# Trigonometric Equation Solve the equation $(\tan\theta +1)(\sin^2\theta - \sin\theta) = 0$ given that $-\pi \leq θ \leq 2\pi$

My class for Maths Methods has just started for the year, and I'm struggling on a bit of homework in regards to trigonometric identities and equations. My teacher won't be able to reply to his emails this weekend for personal reasons, so I thought that I'd try asking everyone on the forums for some assistance. I've successfully completed all of this weekend's questions besides this one:

Solve the equation $$(\tan\theta +1)(\sin^2\theta - \sin\theta) = 0$$, given that $$-\pi \leq \theta \leq 2\pi$$.

I tried changing $$\tan\theta$$ to $$\frac{\sin\theta}{\cos\theta}$$ and what-not, but I can't seem to come up with an end product, sometimes leading to instances where I need to attempt to square root a negative number. I am certain I am doing something wrong, but I can't quite figure it out.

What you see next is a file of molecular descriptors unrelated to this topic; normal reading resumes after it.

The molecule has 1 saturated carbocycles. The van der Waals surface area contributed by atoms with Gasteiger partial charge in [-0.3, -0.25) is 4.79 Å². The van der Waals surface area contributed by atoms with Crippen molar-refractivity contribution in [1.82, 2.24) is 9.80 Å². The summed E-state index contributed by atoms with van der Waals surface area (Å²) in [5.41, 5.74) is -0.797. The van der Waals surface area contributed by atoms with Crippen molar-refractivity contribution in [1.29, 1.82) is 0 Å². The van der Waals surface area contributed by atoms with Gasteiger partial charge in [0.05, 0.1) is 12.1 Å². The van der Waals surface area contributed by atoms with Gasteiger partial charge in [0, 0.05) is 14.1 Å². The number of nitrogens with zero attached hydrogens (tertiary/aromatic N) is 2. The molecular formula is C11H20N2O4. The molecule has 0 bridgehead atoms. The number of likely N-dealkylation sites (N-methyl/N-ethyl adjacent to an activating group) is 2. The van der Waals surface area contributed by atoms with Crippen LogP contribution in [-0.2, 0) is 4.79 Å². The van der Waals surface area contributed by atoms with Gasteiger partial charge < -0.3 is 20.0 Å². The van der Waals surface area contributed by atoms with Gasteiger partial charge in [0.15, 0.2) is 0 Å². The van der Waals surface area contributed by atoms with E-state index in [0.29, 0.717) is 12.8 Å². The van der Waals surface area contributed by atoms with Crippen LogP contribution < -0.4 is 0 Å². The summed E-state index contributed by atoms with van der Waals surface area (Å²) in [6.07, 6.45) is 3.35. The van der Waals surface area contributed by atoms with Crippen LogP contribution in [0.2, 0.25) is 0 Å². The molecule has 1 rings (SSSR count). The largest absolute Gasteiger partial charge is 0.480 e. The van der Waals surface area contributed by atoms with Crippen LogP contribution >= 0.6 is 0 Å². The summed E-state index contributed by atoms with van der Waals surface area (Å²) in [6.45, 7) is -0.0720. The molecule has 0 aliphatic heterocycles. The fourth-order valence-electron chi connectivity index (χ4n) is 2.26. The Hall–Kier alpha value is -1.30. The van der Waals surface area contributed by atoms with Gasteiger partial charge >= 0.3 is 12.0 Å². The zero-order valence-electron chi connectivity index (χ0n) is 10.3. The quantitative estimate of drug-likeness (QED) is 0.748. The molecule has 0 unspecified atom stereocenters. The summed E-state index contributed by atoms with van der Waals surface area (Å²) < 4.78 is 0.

Any help would be greatly appreciated and taken into thoughtful consideration.

Thanks a million, Toby

## 1 Answer

Hints: We have a product of two terms equal to $$0$$. So we have $$\tan \theta +1=0\quad \text{or}\quad\sin^2\theta -\sin\theta=0.$$ Solve each of these to get the overall solutions (to solve the second one, factor out $$\sin\theta$$ first). Also, make sure to exclude values of $$\theta$$ that would make $$\tan \theta$$ undefined, since that appears in the original equation.

• Thanks mate, helped me a lot! I'll be sure to remember you and Stack Exchange in the future. – T.Weir Feb 24 at 5:57